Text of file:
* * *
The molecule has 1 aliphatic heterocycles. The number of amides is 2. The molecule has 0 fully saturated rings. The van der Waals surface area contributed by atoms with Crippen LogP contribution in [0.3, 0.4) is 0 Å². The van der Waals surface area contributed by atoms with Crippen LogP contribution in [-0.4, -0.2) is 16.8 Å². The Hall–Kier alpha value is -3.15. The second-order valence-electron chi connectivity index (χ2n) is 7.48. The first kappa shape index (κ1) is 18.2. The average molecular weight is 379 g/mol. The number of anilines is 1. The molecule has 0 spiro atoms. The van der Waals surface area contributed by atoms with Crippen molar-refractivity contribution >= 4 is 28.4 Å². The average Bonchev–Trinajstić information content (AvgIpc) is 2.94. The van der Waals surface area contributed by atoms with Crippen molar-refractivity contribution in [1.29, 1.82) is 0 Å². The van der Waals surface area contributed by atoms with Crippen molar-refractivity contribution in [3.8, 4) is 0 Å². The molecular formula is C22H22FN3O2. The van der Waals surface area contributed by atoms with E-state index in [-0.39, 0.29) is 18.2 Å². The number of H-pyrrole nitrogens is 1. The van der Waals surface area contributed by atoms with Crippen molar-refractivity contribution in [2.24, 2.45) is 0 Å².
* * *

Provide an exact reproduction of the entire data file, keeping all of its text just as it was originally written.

The molecule has 1 aliphatic heterocycles. The number of amides is 2. The molecule has 0 fully saturated rings. The van der Waals surface area contributed by atoms with Crippen LogP contribution in [0.3, 0.4) is 0 Å². The van der Waals surface area contributed by atoms with Crippen LogP contribution in [-0.4, -0.2) is 16.8 Å². The Hall–Kier alpha value is -3.15. The second-order valence-electron chi connectivity index (χ2n) is 7.48. The first kappa shape index (κ1) is 18.2. The average molecular weight is 379 g/mol. The number of anilines is 1. The molecule has 0 spiro atoms. The van der Waals surface area contributed by atoms with Crippen molar-refractivity contribution >= 4 is 28.4 Å². The average Bonchev–Trinajstić information content (AvgIpc) is 2.94. The van der Waals surface area contributed by atoms with Crippen molar-refractivity contribution in [1.29, 1.82) is 0 Å². The van der Waals surface area contributed by atoms with Crippen molar-refractivity contribution in [3.8, 4) is 0 Å². The molecular formula is C22H22FN3O2. The van der Waals surface area contributed by atoms with E-state index in [-0.39, 0.29) is 18.2 Å². The number of H-pyrrole nitrogens is 1. The van der Waals surface area contributed by atoms with Crippen molar-refractivity contribution in [2.24, 2.45) is 0 Å².